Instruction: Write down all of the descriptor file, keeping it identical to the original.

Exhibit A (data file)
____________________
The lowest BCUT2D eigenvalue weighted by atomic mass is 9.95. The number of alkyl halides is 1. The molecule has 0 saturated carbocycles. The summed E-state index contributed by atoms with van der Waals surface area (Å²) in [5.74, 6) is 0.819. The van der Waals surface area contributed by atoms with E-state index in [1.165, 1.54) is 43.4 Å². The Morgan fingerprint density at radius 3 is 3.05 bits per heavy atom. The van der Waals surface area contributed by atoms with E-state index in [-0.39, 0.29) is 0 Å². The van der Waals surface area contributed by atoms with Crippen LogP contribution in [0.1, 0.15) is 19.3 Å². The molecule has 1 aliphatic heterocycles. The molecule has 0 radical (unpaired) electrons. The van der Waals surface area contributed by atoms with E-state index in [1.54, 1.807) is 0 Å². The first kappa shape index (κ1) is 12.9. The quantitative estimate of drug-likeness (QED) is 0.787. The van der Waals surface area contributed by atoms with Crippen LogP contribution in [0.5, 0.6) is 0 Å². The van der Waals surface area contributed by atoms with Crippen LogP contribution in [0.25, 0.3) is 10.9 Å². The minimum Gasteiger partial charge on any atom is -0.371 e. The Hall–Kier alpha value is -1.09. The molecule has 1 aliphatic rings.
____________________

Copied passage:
The lowest BCUT2D eigenvalue weighted by atomic mass is 9.95. The number of alkyl halides is 1. The molecule has 0 saturated carbocycles. The summed E-state index contributed by atoms with van der Waals surface area (Å²) in [5.74, 6) is 0.819. The van der Waals surface area contributed by atoms with E-state index in [1.165, 1.54) is 43.4 Å². The Morgan fingerprint density at radius 3 is 3.05 bits per heavy atom. The van der Waals surface area contributed by atoms with E-state index in [-0.39, 0.29) is 0 Å². The van der Waals surface area contributed by atoms with Crippen LogP contribution in [0.1, 0.15) is 19.3 Å². The molecule has 1 aliphatic heterocycles. The molecule has 0 radical (unpaired) electrons. The van der Waals surface area contributed by atoms with E-state index in [1.54, 1.807) is 0 Å². The first kappa shape index (κ1) is 12.9. The quantitative estimate of drug-likeness (QED) is 0.787. The van der Waals surface area contributed by atoms with Crippen LogP contribution in [0.5, 0.6) is 0 Å². The van der Waals surface area contributed by atoms with Crippen LogP contribution in [0.25, 0.3) is 10.9 Å². The minimum Gasteiger partial charge on any atom is -0.371 e. The Hall–Kier alpha value is -1.09. The molecule has 1 aliphatic rings.